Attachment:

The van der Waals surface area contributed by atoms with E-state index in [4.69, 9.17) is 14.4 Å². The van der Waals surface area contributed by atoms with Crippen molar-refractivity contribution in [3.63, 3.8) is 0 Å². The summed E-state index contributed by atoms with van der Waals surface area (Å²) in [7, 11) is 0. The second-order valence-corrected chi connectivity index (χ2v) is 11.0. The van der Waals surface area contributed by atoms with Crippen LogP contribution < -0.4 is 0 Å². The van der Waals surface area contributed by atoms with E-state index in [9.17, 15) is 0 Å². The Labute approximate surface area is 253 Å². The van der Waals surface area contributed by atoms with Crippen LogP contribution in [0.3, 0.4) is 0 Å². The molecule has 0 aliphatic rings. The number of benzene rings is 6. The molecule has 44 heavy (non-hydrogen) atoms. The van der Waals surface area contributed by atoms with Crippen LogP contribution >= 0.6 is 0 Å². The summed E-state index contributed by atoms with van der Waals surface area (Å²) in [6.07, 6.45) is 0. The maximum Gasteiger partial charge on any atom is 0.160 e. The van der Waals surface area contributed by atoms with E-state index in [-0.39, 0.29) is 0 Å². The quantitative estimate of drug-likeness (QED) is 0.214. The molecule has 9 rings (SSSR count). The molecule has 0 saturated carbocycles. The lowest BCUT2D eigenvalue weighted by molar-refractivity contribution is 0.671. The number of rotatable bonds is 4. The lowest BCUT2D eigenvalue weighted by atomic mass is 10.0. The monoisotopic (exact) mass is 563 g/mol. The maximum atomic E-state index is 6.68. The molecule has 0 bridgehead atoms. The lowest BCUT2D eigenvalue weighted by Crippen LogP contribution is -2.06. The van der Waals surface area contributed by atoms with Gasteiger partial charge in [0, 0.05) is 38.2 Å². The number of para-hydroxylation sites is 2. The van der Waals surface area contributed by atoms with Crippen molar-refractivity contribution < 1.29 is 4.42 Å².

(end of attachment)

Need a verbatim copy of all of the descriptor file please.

The van der Waals surface area contributed by atoms with E-state index in [4.69, 9.17) is 14.4 Å². The van der Waals surface area contributed by atoms with Crippen molar-refractivity contribution in [3.63, 3.8) is 0 Å². The summed E-state index contributed by atoms with van der Waals surface area (Å²) in [7, 11) is 0. The second-order valence-corrected chi connectivity index (χ2v) is 11.0. The van der Waals surface area contributed by atoms with Crippen LogP contribution < -0.4 is 0 Å². The van der Waals surface area contributed by atoms with E-state index in [9.17, 15) is 0 Å². The Labute approximate surface area is 253 Å². The van der Waals surface area contributed by atoms with Crippen LogP contribution in [0.3, 0.4) is 0 Å². The molecule has 0 aliphatic rings. The number of benzene rings is 6. The molecule has 44 heavy (non-hydrogen) atoms. The van der Waals surface area contributed by atoms with Crippen LogP contribution >= 0.6 is 0 Å². The summed E-state index contributed by atoms with van der Waals surface area (Å²) in [6.07, 6.45) is 0. The maximum Gasteiger partial charge on any atom is 0.160 e. The van der Waals surface area contributed by atoms with E-state index in [-0.39, 0.29) is 0 Å². The quantitative estimate of drug-likeness (QED) is 0.214. The molecule has 9 rings (SSSR count). The molecule has 0 saturated carbocycles. The lowest BCUT2D eigenvalue weighted by molar-refractivity contribution is 0.671. The number of rotatable bonds is 4. The lowest BCUT2D eigenvalue weighted by atomic mass is 10.0. The monoisotopic (exact) mass is 563 g/mol. The maximum atomic E-state index is 6.68. The molecule has 0 bridgehead atoms. The lowest BCUT2D eigenvalue weighted by Crippen LogP contribution is -2.06. The van der Waals surface area contributed by atoms with Gasteiger partial charge in [0, 0.05) is 38.2 Å². The number of para-hydroxylation sites is 2. The van der Waals surface area contributed by atoms with Crippen molar-refractivity contribution < 1.29 is 4.42 Å².